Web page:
Now that Nvidia has issued a symmetric response to ATI’s Radeon HD 4870 X2, it is clear that the multi-GPU paradigm is utterly victorious or close to that in the premium graphics card sector. However, the ordinary single-chip architecture hasn’t yet completely given up. In one of our previous reports we tested Nvidia’s GeForce GTX 280 and ATI’s Radeon HD 4850 X2 belonging to the same price category. Nvidia’s product lost, but the main reason for that defeat seemed to be not in the G200 architecture as such, but in the low frequencies of the GPU.
Even before we published that review, EVGA’s graphics cards with the new 55nm revision of the G200 chip had landed on the market. The first of them was the GeForce GTX 260 Core 216. Although its default frequencies had been left intact at 576MHz for the main domain and 1240MHz for the shader domain, our attempt to overclock it was a tremendous success. Effortlessly and without any extreme overclocking methods we managed to lift the clock rates up to 715/1541MHz, which was sufficient proof of the significantly improved frequency potential of the G200b chip. When overclocked, the new GeForce GTX 260 Core 216 not only caught up with but outperformed the GeForce GTX 280 in most of our tests! Of course, we began to look forward to a successor to the GeForce GTX 280, too.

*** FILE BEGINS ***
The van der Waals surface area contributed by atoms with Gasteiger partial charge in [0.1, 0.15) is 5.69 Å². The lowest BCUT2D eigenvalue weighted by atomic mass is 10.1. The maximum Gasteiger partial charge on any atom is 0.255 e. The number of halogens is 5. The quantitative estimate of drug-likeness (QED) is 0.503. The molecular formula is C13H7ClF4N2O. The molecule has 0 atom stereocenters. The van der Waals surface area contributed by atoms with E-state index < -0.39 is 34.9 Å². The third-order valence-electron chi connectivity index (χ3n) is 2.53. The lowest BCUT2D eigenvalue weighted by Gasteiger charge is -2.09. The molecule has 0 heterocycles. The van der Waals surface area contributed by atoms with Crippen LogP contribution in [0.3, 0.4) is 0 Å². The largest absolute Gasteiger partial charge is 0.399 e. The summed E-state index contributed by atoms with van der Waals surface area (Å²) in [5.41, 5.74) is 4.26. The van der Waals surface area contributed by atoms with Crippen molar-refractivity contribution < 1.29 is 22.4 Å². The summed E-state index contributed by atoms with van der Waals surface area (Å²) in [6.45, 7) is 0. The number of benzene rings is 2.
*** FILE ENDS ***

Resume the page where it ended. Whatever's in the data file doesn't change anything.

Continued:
January 13, Nvidia began to ship two new G200b-based graphics cards, GeForce GTX 295 and GeForce GTX 285. The former was a response to ATI’s Radeon HD 4870 X2 as a classic dual-chip solution that traced its origin back to the GeForce 7950 GX2. The GTX 285 resembled the GeForce 8800 Ultra as it was only different from its predecessor GeForce GTX 280 with increased GPU and memory frequencies.
As opposed to the GeForce GTX 260 Core 216, the core of the GeForce GTX 285 works in its full configuration including 240 unified shader processors, 80 texture processors and 32 raster back-ends.
Considering the recommended prices, the GeForce GTX 285 is the direct opponent to the Radeon HD 4850 X2, but it would be too optimistic to expect the same performance from the new card considering the modest frequency growth. If this is so, what frequencies would a G200b-based card need to be competitive to the RV770 duo? Good for us, EVGA has issued one of the fastest versions of GeForce GTX 285 available. It is called EVGA GeForce GTX 285 SSC.